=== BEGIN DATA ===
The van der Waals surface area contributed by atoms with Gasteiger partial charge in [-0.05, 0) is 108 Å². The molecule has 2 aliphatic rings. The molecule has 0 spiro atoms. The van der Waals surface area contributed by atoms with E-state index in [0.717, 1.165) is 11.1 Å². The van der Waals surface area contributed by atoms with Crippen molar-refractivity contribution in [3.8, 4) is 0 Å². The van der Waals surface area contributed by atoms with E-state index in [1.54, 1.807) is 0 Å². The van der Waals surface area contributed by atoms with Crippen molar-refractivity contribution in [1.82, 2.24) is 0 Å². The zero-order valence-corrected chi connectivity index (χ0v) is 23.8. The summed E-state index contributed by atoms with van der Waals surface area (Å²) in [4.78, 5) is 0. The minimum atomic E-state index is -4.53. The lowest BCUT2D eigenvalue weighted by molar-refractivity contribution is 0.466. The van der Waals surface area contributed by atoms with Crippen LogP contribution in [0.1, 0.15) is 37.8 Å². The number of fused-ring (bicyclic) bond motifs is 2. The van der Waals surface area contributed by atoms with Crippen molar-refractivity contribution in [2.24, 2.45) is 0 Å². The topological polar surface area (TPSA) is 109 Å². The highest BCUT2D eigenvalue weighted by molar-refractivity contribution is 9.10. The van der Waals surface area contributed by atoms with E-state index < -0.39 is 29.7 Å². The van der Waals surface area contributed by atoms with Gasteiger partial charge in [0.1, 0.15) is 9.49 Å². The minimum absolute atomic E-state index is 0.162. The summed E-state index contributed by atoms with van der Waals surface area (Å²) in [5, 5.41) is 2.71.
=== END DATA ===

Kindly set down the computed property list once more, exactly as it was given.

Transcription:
The van der Waals surface area contributed by atoms with Gasteiger partial charge in [-0.05, 0) is 108 Å². The molecule has 2 aliphatic rings. The molecule has 0 spiro atoms. The van der Waals surface area contributed by atoms with E-state index in [0.717, 1.165) is 11.1 Å². The van der Waals surface area contributed by atoms with Crippen molar-refractivity contribution in [3.8, 4) is 0 Å². The van der Waals surface area contributed by atoms with E-state index in [1.54, 1.807) is 0 Å². The van der Waals surface area contributed by atoms with Crippen molar-refractivity contribution in [1.82, 2.24) is 0 Å². The zero-order valence-corrected chi connectivity index (χ0v) is 23.8. The summed E-state index contributed by atoms with van der Waals surface area (Å²) in [4.78, 5) is 0. The minimum atomic E-state index is -4.53. The lowest BCUT2D eigenvalue weighted by molar-refractivity contribution is 0.466. The van der Waals surface area contributed by atoms with Crippen LogP contribution in [0.1, 0.15) is 37.8 Å². The number of fused-ring (bicyclic) bond motifs is 2. The van der Waals surface area contributed by atoms with Crippen molar-refractivity contribution in [2.24, 2.45) is 0 Å². The topological polar surface area (TPSA) is 109 Å². The highest BCUT2D eigenvalue weighted by molar-refractivity contribution is 9.10. The van der Waals surface area contributed by atoms with E-state index < -0.39 is 29.7 Å². The van der Waals surface area contributed by atoms with Gasteiger partial charge in [0.1, 0.15) is 9.49 Å². The minimum absolute atomic E-state index is 0.162. The summed E-state index contributed by atoms with van der Waals surface area (Å²) in [5, 5.41) is 2.71.